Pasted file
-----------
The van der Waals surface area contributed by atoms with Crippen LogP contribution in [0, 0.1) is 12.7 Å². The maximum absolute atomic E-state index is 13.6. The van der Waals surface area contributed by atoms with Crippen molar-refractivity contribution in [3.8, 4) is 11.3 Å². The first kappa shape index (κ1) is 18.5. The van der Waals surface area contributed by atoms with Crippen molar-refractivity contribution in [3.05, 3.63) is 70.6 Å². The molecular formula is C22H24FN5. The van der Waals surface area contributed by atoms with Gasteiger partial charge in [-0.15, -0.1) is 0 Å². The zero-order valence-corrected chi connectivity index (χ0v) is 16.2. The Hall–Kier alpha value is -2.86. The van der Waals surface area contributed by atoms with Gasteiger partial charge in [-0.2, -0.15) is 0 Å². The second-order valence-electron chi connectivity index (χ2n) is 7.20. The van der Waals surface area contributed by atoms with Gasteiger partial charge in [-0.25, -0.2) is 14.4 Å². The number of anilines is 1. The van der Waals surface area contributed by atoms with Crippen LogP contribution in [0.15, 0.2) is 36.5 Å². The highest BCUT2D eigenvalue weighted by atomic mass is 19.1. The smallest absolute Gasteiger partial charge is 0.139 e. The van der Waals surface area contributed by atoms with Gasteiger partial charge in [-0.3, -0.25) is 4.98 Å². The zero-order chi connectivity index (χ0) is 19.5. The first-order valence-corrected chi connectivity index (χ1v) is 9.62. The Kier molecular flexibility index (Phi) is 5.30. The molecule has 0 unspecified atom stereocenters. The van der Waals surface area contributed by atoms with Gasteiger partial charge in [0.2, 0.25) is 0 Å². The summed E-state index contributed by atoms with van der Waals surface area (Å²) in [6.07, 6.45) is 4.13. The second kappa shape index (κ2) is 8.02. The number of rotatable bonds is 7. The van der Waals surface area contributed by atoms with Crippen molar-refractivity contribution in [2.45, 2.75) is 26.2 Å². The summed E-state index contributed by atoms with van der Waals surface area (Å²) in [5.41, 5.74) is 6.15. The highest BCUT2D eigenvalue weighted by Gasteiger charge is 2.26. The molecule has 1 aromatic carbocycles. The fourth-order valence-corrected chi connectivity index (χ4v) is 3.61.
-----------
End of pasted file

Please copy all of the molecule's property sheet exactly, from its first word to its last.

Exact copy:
The van der Waals surface area contributed by atoms with Crippen LogP contribution in [0, 0.1) is 12.7 Å². The maximum absolute atomic E-state index is 13.6. The van der Waals surface area contributed by atoms with Crippen molar-refractivity contribution in [3.8, 4) is 11.3 Å². The first kappa shape index (κ1) is 18.5. The van der Waals surface area contributed by atoms with Crippen molar-refractivity contribution in [3.05, 3.63) is 70.6 Å². The molecular formula is C22H24FN5. The van der Waals surface area contributed by atoms with Gasteiger partial charge in [-0.15, -0.1) is 0 Å². The zero-order valence-corrected chi connectivity index (χ0v) is 16.2. The Hall–Kier alpha value is -2.86. The van der Waals surface area contributed by atoms with Gasteiger partial charge in [-0.2, -0.15) is 0 Å². The second-order valence-electron chi connectivity index (χ2n) is 7.20. The van der Waals surface area contributed by atoms with Gasteiger partial charge in [-0.25, -0.2) is 14.4 Å². The number of anilines is 1. The van der Waals surface area contributed by atoms with Crippen LogP contribution in [0.15, 0.2) is 36.5 Å². The highest BCUT2D eigenvalue weighted by atomic mass is 19.1. The smallest absolute Gasteiger partial charge is 0.139 e. The van der Waals surface area contributed by atoms with Gasteiger partial charge in [-0.3, -0.25) is 4.98 Å². The zero-order chi connectivity index (χ0) is 19.5. The first-order valence-corrected chi connectivity index (χ1v) is 9.62. The Kier molecular flexibility index (Phi) is 5.30. The molecule has 0 unspecified atom stereocenters. The van der Waals surface area contributed by atoms with Gasteiger partial charge in [0.2, 0.25) is 0 Å². The summed E-state index contributed by atoms with van der Waals surface area (Å²) in [6.07, 6.45) is 4.13. The second kappa shape index (κ2) is 8.02. The number of rotatable bonds is 7. The van der Waals surface area contributed by atoms with Crippen molar-refractivity contribution in [2.45, 2.75) is 26.2 Å². The summed E-state index contributed by atoms with van der Waals surface area (Å²) in [5.41, 5.74) is 6.15. The highest BCUT2D eigenvalue weighted by Gasteiger charge is 2.26. The molecule has 1 aromatic carbocycles. The fourth-order valence-corrected chi connectivity index (χ4v) is 3.61.